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Thursday, October 13, 2011

A Rant About Golfers and Numbers

Most of us have some difficulties when it comes to numbers. These problems can be as simple as adding two numbers in your head, or as complex as the interpretation of several interrelated statistics. And this can present a real problem for the average golfer.

What I'm p*ssed off about is how much incorrect data is thrown out in golf infomercials and during TV broadcasts. The problem is that much of this incorrect information makes a product look better than it really is. I'm not saying that the advertisers are intentionally trying to mislead us. But before we spend lots of money on their products, shouldn't we question why knowledgeable companies can't even present their own figures accurately?

Let me give you an idea of what I mean. I don't mean to pick on the Medicus people, it's just that I saw one of their ads today and it finally caused me to write this post. They certainly aren't the only ones guilty of the things I mention here.

The ad in question was for the Medicus Dual-Hinge™ Driver. At one point in the ad, 4 casual players are gathered to hit drives. Each hits 5 balls -- a total of 20 balls -- and only 4 end up in the fairway. The players then spend a few minutes working with the Medicus before trying again. This time they hit 12 balls in the fairway. So far, so good.

Now the ad emphatically proclaims a 300% increase in accuracy... and this is 100% INCORRECT!

For those of you who struggle with numbers, here's a basic lesson in percentages. Heck, first let me give you a basic lesson in common sense, which actually helps you understand numbers. I'll make this a simple yes or no question:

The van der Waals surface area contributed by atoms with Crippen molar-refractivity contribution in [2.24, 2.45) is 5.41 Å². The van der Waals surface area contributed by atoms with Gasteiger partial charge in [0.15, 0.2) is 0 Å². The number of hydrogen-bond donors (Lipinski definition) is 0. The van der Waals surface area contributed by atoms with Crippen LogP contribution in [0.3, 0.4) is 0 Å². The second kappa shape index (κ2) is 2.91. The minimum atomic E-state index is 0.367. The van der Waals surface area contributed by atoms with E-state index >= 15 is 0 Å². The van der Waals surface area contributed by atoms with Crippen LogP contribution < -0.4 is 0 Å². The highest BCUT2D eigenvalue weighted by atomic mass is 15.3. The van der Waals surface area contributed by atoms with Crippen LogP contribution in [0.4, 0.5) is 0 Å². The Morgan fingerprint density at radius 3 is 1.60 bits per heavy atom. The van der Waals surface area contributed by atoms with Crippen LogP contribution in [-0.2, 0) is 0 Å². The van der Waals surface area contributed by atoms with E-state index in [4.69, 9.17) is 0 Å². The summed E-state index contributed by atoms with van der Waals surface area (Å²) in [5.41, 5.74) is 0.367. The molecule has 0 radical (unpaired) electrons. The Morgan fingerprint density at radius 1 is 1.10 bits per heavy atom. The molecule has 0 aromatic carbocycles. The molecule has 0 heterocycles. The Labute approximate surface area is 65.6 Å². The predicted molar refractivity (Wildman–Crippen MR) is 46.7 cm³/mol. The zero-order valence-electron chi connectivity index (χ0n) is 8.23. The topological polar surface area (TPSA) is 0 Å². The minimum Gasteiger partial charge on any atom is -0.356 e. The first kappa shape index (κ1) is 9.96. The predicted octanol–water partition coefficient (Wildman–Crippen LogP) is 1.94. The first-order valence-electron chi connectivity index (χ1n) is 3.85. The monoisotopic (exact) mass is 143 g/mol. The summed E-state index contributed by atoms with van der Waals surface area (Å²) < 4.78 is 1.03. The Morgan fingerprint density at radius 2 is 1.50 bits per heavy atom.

Let's say you tried to hit some balls into the fairway and you got 1 ball -- just 1 -- in the fairway. Now you go back out and try again... and again you only get 1 ball in the fairway. Yes or no -- did you improve?
Clearly the answer is no, you didn't improve. In percentages, you had a 0% improvement.

Now go back to the ad. Our players put 4 balls in the fairway the first time. When they go out the second time, the first 4 balls they hit in the fairway represent no improvement at all. The second 4 balls -- which brings the total in the fairway to 8 -- is a 100% improvement. (Think of it this way: The first 4 balls matched their initial effort  -- so that's not an improvement -- and then hit 4 extra balls in the fairway, which is 100% more than they did the first time.) And so the final 4 balls -- bringing the total to 12 -- therefore makes it a 200% improvement. That 300% figure is totally wrong!

Why is this a big deal? Because it makes the improvement sound more impressive than it is. The group really did make a sizable improvement, although I'd be interested to know if they could repeat that performance with another 20 balls or whether this was just one of the better results they got during their testing.

And I think that's a fair question. If you go to their website and check out the Medicus Science page, you'll find this statement:
"Three quarters of the test group gained additional swing speed, with a full third of the overall group realizing a dramatic increase. Joanne Gruskin increased her average swing speed from 53.4 to 63 mph."
I have no reason to doubt that this information is correct, and I don't want to give you the impression that I do. What I question is how the numbers are presented. Gruskin's speed improvement truly is dramatic -- almost an 18% increase -- but the golfer whose numbers they chose to highlight swung at a speed 15-25mph slower than most amateurs. It makes sense that the most dramatic increases will be made by the players with the slowest initial swing speeds.